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Maritime dispute: ‘Risk of escalation cannot be underestimated’, says Chan Chun Sing in call for calm

Singapore welcomes talks with Malaysia to find a “swift and amicable resolution”, but is open to seeking recourse through an "appropriate international third-party dispute settlement procedure" if there is no agreement, says Minister for Trade and Industry Chan Chun Sing.

Maritime dispute: ‘Risk of escalation cannot be underestimated’, says Chan Chun Sing in call for calm

File photo of the Singapore Strait. (Photo: AFP)

SINGAPORE: In his first comments on Singapore's ongoing maritime dispute with Malaysia, Minister for Trade and Industry Chan Chun Sing said with the possibility of accidents taking place, the “risk of escalation cannot be underestimated".

“The ground situation is tense. The ships are in close proximity with one another and we know that some ships are armed, so the risk of escalation cannot be underestimated. Accidents might happen.

“We urge all parties to revert to the pre-Oct 25 status quo ante for things to calm down. And there are ways to do this under international law without prejudice to Malaysia,” Mr Chan said, speaking to reporters after an event at Buona Vista Community Club on Saturday (Dec 8).

Mr Chan said Singapore welcomes talks to find a “swift and amicable resolution” to the issues. He added that in the event of a failure to reach an agreement, Singapore is open to seeking recourse through an "appropriate international third-party dispute settlement procedure".

The minister also called for calming down of the ground situation first.

He said the Republic of Singapore Navy and the Singapore Police Coast Guard have been patrolling the areas off Tuas for decades.

“Then suddenly the Malaysians publish a new map with a new port limit. No consultations, no discussions. Claiming even more than what they did in 1979, which no one else has even accepted.

“Sending Malaysian government vessels into the area inconsistent with innocent passage, conducting unlawful and unauthorised activities under international law, refusing to leave, then suggesting that Singapore vessels leave the area for talks to happen. That’s not right. Even the layman can see that this cannot be right,” Mr Chan said.

Adding more ships, using force and trying to change the facts at sea will not add to their claim, he added.

While Singapore does not want to speculate on Malaysia’s domestic and bilateral considerations, the minister said “we have seen this pattern before”, citing Malaysia’s unilateral claims over Pedra Branca and the waters off Tuas.

“That set off a dispute that lasted decades. Military forces were deployed, facing off each other at sea. We were brought up in that generation. We even went to ICJ (International Court of Justice) and even that did not fully settle the issue. Even today, we are still managing the issue. It has become a blemish on our bilateral ties,” he said.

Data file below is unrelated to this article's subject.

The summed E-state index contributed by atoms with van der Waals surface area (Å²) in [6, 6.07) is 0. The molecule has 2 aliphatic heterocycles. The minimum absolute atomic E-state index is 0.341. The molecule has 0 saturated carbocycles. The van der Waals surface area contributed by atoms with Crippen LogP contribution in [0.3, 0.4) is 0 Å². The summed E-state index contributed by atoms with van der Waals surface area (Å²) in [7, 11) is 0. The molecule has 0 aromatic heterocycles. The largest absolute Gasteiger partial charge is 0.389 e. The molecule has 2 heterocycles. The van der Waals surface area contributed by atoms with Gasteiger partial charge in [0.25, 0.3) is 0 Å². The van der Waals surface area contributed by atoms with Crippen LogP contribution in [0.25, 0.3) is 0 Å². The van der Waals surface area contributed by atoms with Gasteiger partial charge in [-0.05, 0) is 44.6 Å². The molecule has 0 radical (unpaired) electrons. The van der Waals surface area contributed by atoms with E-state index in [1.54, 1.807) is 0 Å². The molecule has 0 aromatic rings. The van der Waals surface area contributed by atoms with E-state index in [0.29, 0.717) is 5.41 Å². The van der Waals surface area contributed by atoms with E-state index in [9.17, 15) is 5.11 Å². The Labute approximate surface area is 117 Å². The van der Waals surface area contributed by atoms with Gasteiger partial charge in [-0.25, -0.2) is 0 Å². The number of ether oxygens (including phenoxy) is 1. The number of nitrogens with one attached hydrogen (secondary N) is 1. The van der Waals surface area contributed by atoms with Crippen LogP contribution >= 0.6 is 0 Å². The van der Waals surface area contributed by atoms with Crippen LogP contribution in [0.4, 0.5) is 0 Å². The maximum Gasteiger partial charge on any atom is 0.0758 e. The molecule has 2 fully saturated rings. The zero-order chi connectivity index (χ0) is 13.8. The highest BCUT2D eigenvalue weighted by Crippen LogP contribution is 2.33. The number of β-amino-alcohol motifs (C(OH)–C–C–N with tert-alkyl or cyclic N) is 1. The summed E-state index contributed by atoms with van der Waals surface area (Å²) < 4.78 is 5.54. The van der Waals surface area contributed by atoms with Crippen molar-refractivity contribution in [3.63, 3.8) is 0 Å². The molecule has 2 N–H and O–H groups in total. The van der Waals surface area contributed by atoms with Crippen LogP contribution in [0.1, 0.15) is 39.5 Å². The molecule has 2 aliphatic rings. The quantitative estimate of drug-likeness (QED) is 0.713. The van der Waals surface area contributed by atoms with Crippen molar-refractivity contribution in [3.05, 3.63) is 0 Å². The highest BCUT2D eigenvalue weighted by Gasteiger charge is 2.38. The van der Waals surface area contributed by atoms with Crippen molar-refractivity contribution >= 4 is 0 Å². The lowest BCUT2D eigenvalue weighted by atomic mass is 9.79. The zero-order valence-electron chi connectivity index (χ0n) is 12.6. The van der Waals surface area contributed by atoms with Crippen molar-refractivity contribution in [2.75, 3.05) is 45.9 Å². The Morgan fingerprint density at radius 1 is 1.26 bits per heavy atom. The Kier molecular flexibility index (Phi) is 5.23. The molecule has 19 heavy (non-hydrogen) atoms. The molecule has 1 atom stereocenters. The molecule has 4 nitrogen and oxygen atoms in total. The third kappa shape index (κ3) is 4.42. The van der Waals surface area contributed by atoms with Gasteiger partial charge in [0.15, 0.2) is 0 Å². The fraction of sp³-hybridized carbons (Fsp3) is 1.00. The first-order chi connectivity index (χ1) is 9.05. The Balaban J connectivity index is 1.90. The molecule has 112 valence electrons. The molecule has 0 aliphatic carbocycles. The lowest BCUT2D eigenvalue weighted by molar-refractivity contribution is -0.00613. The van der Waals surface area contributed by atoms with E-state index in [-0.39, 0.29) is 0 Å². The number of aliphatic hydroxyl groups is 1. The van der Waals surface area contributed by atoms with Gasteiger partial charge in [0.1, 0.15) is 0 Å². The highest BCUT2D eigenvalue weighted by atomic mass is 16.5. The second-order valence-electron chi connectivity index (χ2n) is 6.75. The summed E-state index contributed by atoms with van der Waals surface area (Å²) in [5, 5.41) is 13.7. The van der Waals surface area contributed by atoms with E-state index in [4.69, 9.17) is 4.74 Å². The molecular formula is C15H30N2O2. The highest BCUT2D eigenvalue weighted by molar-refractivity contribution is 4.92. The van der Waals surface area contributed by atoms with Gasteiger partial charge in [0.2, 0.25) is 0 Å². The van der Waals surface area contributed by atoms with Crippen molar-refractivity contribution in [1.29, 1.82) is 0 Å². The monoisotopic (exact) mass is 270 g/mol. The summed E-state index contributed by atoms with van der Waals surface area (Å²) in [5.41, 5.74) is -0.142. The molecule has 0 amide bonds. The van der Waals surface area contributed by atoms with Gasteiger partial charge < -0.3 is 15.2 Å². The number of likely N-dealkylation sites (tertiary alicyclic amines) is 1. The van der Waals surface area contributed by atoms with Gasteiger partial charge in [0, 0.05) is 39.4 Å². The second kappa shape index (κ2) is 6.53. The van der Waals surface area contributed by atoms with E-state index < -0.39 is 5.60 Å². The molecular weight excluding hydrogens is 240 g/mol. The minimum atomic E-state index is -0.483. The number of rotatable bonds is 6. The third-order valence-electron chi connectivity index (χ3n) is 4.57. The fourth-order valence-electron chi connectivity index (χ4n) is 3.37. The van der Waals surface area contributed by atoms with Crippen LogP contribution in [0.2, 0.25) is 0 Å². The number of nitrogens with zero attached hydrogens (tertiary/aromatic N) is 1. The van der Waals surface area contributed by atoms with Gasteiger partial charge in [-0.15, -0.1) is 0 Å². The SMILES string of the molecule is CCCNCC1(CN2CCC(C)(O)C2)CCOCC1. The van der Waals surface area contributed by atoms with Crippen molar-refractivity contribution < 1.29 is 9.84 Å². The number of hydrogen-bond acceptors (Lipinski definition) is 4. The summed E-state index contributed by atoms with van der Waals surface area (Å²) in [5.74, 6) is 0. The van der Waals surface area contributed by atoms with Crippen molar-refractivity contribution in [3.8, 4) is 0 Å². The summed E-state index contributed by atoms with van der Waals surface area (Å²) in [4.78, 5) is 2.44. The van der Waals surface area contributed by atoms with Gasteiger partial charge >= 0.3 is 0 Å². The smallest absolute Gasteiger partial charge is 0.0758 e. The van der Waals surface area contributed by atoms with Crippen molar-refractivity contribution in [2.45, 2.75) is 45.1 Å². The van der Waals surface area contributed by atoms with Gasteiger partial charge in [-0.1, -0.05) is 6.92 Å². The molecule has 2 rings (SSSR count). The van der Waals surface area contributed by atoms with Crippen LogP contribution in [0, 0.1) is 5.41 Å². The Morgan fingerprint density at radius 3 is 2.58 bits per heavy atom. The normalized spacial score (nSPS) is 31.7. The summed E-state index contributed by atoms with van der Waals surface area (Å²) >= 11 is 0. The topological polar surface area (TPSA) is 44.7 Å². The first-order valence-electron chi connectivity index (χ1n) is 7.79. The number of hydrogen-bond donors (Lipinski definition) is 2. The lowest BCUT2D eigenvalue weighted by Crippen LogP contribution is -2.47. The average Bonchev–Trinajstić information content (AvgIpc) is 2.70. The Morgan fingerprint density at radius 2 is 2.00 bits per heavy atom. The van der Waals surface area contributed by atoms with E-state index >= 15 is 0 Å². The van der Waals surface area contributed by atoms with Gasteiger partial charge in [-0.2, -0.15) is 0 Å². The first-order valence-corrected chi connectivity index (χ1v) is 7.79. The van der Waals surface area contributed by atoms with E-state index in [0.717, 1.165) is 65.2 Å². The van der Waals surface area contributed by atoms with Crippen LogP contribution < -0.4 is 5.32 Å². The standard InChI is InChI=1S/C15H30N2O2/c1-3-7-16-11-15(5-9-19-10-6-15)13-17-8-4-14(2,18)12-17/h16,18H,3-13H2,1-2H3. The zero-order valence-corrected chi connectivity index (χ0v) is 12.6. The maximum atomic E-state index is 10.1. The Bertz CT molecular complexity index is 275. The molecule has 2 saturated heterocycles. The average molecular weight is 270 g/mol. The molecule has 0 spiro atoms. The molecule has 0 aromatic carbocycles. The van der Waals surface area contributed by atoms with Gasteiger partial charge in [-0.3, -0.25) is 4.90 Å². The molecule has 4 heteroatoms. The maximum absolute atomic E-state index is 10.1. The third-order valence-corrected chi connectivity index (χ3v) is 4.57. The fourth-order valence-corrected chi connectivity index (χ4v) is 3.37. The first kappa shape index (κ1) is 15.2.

Mr Chan said the younger Malaysian leaders whom he has met since May have all signalled towards closer cooperation, and have agreed that the competition is not so much between the two countries as much as against the rest of the world.

“I hope their actions will match their words,” Mr Chan added.

Illustration showing Singapore's extended port limits, which took effect on Dec 6, 2018.

Singapore said on Friday that it does not agree with Malaysia’s proposal for both countries to "cease and desist" from sending assets into what Malaysia called a "disputed area".

A spokesman from Singapore’s Ministry of Foreign Affairs (MFA) said it “will respond in due course” on Malaysia’s proposal.

READ: Singapore, Malaysia maritime dispute: A timeline

Mr Chan’s remarks on the issue also come a day after Defence Minister Ng Eng Hen and Minister for the Environment and Water Resources Masagos Zulkifli, had weighed in.

Warning Malaysian vessels intruding Singapore waters to leave, Mr Ng said in a Facebook post: "Singaporeans are peace-loving, but I strongly caution violators to leave Singapore territorial waters.”

Mr Masagos called Malaysia’s actions a "sudden unilateral move" and added: "If anyone violates these laws and our agreement, threatening our sovereignty, we will defend it firmly."


In a separate statement on Saturday, Culture, Community and Youth Minister Grace Fu said Singapore must take firm action but also remain calm when its sovereign rights are affected.

Speaking on the sidelines of a police community roadshow in Jurong, Ms Fu added that she hopes Singapore and Malaysia's bilateral relationship will be put back on the right track given how strongly connected the two countries are.

"We hope that we can put our relationship back to the right trajectory, we want to get past this situation right now - nobody wants this tension to build up, but where our sovereign rights are affected, we must take the right actions, we must take firm actions but we must also remain calm," she said.

On Thursday, Singapore announced it had extended its port limits off Tuas in view of the recent "provocative developments" and said it will not hesitate to take firm action against intrusions by Malaysian government vessels in its waters.

There have been 14 intrusions by Malaysian government vessels in Singapore territorial waters in the last two weeks, Transport Minister Khaw Boon Wan said at a media briefing on Thursday. As of Friday afternoon, there were still three Malaysian government vessels in Singapore waters.

These intrusions came after Malaysia extended its Johor port limits on Oct 25, encroaching into Singapore waters off Tuas.

Source: CNA/mn


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